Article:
Captain American Pride

Remember when Captain America: The First Avenger came out earlier this year during the summer? What about the Green Lantern that came out around that time too? Well, even if you didn’t go see either movie like I did, you and I were probably very aware of its presence via other marketing outlets besides dramatic trailers aired on TV.

After stumbling across this article on Captain America on the USA Today’s online website, I couldn’t help but think that there was evidence of murketing at hand.

In Rob Walker’s book Buying In, he addresses the phenomenon of lifestyles and cultures of specific groups such as underground skateboarders and musicians becoming huge brand names that are not only associated with the original members that started it but attracting individuals who aren’t regular members to the activity. Instead, they are drawn by the meaning that they associate with the brand’s image.

I see two things going on here. Within the advertising efforts to publicize Captain America (Green Lantern too) there is a creation of a following towards the superhero themed brands for people who honestly weren’t originally loyal fans from the beginning. The other thing is the meaning that is now associated with Captain America and other superheroes of the like are spreading to the public through murketing.

The image in question today is that of the group of comic readers and superhero followers who have demonstrated their passion for the culture while others looked at them as seemingly uncool nerds. Those individuals who have been avid fans of superhero comics before the film industry started creating superhero movies know what it’s like to be looked down upon. However, with the subsequent years that have passed since the first release of a superhero movie with advanced graphics (Spider-man), somehow it’s perfectly fine to like comics and superheroes.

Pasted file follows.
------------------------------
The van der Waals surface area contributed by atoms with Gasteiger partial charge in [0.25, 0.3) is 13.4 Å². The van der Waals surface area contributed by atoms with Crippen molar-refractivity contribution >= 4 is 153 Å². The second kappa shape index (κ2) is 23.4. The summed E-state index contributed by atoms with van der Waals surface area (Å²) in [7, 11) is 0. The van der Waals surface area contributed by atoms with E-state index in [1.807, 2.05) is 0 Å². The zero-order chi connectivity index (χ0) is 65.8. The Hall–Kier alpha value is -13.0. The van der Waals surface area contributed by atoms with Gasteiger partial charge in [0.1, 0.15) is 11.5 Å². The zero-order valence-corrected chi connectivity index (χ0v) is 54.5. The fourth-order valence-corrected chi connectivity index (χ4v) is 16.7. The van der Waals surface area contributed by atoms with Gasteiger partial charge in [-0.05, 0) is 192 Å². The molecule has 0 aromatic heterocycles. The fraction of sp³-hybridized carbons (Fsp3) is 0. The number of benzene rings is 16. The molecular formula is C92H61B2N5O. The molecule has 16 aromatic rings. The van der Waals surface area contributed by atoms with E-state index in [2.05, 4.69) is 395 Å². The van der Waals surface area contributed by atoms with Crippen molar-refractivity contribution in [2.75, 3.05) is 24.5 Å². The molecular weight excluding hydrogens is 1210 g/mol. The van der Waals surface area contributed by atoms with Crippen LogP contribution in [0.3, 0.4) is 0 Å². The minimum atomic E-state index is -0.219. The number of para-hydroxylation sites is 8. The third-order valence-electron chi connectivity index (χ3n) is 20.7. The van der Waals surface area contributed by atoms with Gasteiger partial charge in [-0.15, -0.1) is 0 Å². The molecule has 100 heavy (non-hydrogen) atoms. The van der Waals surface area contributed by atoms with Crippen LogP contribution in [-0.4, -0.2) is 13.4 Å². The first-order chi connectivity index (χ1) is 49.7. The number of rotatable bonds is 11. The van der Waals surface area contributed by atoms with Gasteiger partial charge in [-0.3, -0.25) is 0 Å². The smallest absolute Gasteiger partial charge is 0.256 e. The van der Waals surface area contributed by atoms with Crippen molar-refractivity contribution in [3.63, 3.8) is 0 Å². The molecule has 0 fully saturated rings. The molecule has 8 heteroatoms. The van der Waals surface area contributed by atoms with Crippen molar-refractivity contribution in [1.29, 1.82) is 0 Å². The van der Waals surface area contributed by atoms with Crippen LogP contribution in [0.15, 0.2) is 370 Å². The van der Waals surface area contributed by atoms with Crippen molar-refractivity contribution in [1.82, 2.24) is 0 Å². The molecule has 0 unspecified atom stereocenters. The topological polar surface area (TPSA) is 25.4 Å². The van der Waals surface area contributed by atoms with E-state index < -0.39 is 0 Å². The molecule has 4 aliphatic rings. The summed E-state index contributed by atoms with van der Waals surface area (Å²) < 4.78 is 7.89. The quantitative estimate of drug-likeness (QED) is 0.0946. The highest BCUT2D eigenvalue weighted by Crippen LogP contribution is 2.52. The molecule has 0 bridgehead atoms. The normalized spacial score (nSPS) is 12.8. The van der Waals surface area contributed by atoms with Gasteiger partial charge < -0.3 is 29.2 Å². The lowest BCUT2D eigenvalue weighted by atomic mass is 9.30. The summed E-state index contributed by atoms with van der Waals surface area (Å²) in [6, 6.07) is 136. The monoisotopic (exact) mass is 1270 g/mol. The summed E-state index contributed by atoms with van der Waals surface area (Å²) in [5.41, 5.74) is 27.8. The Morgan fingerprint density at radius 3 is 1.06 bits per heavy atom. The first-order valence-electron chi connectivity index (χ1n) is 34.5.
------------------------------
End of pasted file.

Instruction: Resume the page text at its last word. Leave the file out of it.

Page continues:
Let’s face it it’s cool to be a nerd.

To stand out against the other superhero films because face it, they are getting tiring, the patriotic theme market campaign mentioned in the article made Captain America even more noticeable than previous films. Companies like Dunkin Donuts had an American themed beverage sporting the Captain America logo on it. Why not sip a beverage while contemplating seeing the movie? But nothing tops the one thing I saw during the summer that REALLY got me. The number of guys wearing T-shirts either with the Captain American symbol or hats with the Green Lantern emblem increased significantly.

All of this for a movie?

I’ve always been a fan of superheroes but not to the extent of how it’s being consumed today. But if it’s a way to show my patriotism, maybe I should go buy a Captain American T-shirt too.

Advertisements

Leave a comment

No comments yet.

Comments RSS TrackBack Identifier URI

Leave a Reply

Fill in your details below or click an icon to log in:

WordPress.com Logo

You are commenting using your WordPress.com account. Log Out / Change )

Twitter picture

You are commenting using your Twitter account. Log Out / Change )

Facebook photo

You are commenting using your Facebook account. Log Out / Change )

Google+ photo

You are commenting using your Google+ account. Log Out / Change )

Connecting to %s